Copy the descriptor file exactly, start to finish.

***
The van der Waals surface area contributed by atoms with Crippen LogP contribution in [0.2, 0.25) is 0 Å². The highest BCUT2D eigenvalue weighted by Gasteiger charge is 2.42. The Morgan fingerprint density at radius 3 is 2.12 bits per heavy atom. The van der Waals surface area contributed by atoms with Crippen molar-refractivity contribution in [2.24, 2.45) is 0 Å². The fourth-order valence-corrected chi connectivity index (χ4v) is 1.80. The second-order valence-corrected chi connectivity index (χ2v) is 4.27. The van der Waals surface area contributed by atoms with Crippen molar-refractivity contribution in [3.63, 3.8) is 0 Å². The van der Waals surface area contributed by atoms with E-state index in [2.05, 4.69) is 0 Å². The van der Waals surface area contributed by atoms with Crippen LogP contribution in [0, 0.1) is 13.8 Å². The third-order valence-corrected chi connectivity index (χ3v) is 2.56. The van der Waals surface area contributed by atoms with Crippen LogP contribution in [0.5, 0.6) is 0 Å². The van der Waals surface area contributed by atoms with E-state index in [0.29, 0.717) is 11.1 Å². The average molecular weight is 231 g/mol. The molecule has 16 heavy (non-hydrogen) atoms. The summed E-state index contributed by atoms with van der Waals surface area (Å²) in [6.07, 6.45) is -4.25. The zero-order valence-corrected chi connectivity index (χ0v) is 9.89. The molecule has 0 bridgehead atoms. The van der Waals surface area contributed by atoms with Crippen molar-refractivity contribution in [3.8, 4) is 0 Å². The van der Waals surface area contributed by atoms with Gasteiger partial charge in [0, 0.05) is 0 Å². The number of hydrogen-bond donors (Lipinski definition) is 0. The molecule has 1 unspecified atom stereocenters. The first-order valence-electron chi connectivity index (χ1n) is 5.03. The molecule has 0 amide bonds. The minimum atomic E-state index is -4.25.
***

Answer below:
The van der Waals surface area contributed by atoms with Crippen LogP contribution in [0.2, 0.25) is 0 Å². The highest BCUT2D eigenvalue weighted by Gasteiger charge is 2.42. The Morgan fingerprint density at radius 3 is 2.12 bits per heavy atom. The van der Waals surface area contributed by atoms with Crippen molar-refractivity contribution in [2.24, 2.45) is 0 Å². The fourth-order valence-corrected chi connectivity index (χ4v) is 1.80. The second-order valence-corrected chi connectivity index (χ2v) is 4.27. The van der Waals surface area contributed by atoms with Crippen molar-refractivity contribution in [3.63, 3.8) is 0 Å². The van der Waals surface area contributed by atoms with E-state index in [2.05, 4.69) is 0 Å². The van der Waals surface area contributed by atoms with Crippen LogP contribution in [0, 0.1) is 13.8 Å². The third-order valence-corrected chi connectivity index (χ3v) is 2.56. The van der Waals surface area contributed by atoms with Crippen LogP contribution in [0.5, 0.6) is 0 Å². The van der Waals surface area contributed by atoms with E-state index in [0.29, 0.717) is 11.1 Å². The average molecular weight is 231 g/mol. The molecule has 16 heavy (non-hydrogen) atoms. The summed E-state index contributed by atoms with van der Waals surface area (Å²) in [6.07, 6.45) is -4.25. The zero-order valence-corrected chi connectivity index (χ0v) is 9.89. The molecule has 0 bridgehead atoms. The van der Waals surface area contributed by atoms with Crippen molar-refractivity contribution in [3.8, 4) is 0 Å². The van der Waals surface area contributed by atoms with Gasteiger partial charge in [0, 0.05) is 0 Å². The number of hydrogen-bond donors (Lipinski definition) is 0. The molecule has 1 unspecified atom stereocenters. The first-order valence-electron chi connectivity index (χ1n) is 5.03. The molecule has 0 amide bonds. The minimum atomic E-state index is -4.25.